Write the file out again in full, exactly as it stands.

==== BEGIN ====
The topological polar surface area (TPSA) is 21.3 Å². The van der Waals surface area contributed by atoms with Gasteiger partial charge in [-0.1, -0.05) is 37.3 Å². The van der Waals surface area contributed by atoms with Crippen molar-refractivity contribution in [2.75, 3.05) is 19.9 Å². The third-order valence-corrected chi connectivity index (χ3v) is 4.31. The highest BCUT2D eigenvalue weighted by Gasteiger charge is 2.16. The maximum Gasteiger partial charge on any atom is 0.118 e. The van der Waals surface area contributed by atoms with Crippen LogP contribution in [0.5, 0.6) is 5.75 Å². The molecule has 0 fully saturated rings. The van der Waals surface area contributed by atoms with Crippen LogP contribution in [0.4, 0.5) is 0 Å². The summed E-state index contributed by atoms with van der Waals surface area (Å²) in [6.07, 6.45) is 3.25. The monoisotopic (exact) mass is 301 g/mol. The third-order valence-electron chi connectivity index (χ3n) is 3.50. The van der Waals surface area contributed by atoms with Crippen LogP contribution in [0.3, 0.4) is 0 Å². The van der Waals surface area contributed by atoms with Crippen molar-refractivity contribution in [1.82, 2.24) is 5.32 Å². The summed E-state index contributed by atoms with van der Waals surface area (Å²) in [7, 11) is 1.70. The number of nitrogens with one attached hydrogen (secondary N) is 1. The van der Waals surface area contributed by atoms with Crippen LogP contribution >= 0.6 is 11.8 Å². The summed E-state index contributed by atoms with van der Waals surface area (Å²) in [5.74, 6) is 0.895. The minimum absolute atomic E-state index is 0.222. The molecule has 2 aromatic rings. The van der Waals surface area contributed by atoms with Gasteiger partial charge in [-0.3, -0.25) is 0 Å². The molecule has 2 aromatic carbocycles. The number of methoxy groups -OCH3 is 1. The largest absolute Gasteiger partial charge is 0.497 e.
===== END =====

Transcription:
The topological polar surface area (TPSA) is 21.3 Å². The van der Waals surface area contributed by atoms with Gasteiger partial charge in [-0.1, -0.05) is 37.3 Å². The van der Waals surface area contributed by atoms with Crippen molar-refractivity contribution in [2.75, 3.05) is 19.9 Å². The third-order valence-corrected chi connectivity index (χ3v) is 4.31. The highest BCUT2D eigenvalue weighted by Gasteiger charge is 2.16. The maximum Gasteiger partial charge on any atom is 0.118 e. The van der Waals surface area contributed by atoms with Crippen LogP contribution in [0.5, 0.6) is 5.75 Å². The molecule has 0 fully saturated rings. The van der Waals surface area contributed by atoms with Crippen LogP contribution in [0.4, 0.5) is 0 Å². The summed E-state index contributed by atoms with van der Waals surface area (Å²) in [6.07, 6.45) is 3.25. The monoisotopic (exact) mass is 301 g/mol. The third-order valence-electron chi connectivity index (χ3n) is 3.50. The van der Waals surface area contributed by atoms with Crippen LogP contribution in [0.3, 0.4) is 0 Å². The van der Waals surface area contributed by atoms with Crippen molar-refractivity contribution in [1.82, 2.24) is 5.32 Å². The summed E-state index contributed by atoms with van der Waals surface area (Å²) in [7, 11) is 1.70. The number of nitrogens with one attached hydrogen (secondary N) is 1. The van der Waals surface area contributed by atoms with Crippen LogP contribution >= 0.6 is 11.8 Å². The summed E-state index contributed by atoms with van der Waals surface area (Å²) in [5.74, 6) is 0.895. The minimum absolute atomic E-state index is 0.222. The molecule has 2 aromatic rings. The van der Waals surface area contributed by atoms with Gasteiger partial charge in [-0.3, -0.25) is 0 Å². The molecule has 2 aromatic carbocycles. The number of methoxy groups -OCH3 is 1. The largest absolute Gasteiger partial charge is 0.497 e.